George Lowe, the last surviving member of the Everest ’53 Team and Patron of King’s Himalayan Club, passed away last night (March 20th) aged 89. He had been suffering from a debilitating illness for a number of years. I am proud to have known him and to have worked with him when he was Chairman of the Himalayan Trust UK.
As well as being a man of action, a mountaineer chiselled out of Kiwi stone, George was a quiet, gentle man. During one of the King’s expeditions to the Everest region the group met up with George and Mary, his wife, at Namche Bazaar. Sitting in a lodge one of the team asked George if he had been here before. George answered quietly that he had. Later that same evening we managed to get hold of a copy of George’s film “The Conquest of Everest”. We sat in the lodge attached to the Sherpa Museum in Namche and watched it. The same boy, not having learnt his lesson the first time, turned to George and made a not too complimentary remark about the film, asking ‘who made it?’ George, again, quietly turned to him and said, “I did.” Having spent all of his non expedition life in education, he knew exactly how to handle young people.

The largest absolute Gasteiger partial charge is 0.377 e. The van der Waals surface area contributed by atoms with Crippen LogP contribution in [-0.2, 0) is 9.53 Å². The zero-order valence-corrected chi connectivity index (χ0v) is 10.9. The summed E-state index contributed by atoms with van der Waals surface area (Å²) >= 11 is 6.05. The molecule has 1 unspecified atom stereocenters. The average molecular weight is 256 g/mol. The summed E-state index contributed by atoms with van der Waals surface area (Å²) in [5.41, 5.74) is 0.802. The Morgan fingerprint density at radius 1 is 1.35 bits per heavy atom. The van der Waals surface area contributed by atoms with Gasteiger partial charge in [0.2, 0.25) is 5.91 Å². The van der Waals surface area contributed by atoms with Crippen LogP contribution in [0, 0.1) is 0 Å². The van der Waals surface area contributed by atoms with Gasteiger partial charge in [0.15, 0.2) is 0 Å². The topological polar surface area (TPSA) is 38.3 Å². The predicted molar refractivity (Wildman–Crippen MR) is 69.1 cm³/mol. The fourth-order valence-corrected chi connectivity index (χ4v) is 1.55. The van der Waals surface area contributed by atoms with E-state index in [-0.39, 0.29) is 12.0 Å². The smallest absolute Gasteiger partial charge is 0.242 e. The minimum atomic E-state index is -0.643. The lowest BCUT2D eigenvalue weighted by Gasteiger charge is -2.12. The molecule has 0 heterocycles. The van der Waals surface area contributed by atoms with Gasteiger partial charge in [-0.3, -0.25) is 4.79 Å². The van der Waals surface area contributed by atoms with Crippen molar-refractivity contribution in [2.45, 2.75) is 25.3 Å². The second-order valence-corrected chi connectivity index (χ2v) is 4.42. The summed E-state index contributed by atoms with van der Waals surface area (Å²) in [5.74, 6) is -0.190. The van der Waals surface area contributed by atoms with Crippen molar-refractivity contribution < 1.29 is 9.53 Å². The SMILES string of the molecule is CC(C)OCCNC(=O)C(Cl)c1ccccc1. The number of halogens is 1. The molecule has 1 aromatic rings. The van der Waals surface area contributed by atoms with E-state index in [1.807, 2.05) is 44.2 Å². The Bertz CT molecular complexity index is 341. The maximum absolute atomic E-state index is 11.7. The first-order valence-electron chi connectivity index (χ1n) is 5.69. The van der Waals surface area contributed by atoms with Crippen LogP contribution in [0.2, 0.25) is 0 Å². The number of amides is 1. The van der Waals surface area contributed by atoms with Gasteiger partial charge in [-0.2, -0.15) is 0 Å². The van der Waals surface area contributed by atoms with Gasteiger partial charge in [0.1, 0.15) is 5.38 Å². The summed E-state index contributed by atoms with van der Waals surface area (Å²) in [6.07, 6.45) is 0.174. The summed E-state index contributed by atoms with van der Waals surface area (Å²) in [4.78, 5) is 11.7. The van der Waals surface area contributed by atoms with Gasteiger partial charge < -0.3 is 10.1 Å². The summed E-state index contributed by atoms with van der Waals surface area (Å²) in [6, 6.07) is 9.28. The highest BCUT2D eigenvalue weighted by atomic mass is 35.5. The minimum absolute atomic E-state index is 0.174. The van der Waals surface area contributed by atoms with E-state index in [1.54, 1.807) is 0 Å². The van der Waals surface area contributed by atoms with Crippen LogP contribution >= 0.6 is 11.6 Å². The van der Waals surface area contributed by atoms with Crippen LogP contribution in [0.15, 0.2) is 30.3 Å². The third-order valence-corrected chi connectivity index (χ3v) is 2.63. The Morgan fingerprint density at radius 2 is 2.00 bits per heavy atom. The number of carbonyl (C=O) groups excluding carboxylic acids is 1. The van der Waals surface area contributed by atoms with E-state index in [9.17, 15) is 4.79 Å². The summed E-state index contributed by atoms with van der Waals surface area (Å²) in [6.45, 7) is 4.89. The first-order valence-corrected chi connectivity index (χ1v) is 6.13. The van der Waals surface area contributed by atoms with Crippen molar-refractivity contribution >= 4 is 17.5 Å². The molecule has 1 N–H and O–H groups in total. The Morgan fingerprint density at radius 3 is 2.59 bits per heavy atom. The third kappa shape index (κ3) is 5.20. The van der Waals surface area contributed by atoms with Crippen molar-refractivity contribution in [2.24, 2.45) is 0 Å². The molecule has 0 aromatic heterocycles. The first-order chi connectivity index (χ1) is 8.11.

George’s passing ends an era and he shall be sadly missed by his family and those who were close to him. However, George will not be forgotten. Having talked to him and listened to the story of Everest ’53, I am convinced that the expedition would not have succeeded without George spending eleven gruelling days cutting steps and preparing the route up the Lhotse Face to the South Col.
George could never be sure when he embarked on the expedition in 1953 that he would return. Just in case he didn’t, he wrote a letter to his sister every day. Collectively they give a detailed and insightful view of the expedition. It is a fitting tribute to him that those letters will be published in a book ‘Letters From Everest’ on the 28th May, the eve of the 60th Anniversary of that first ascent.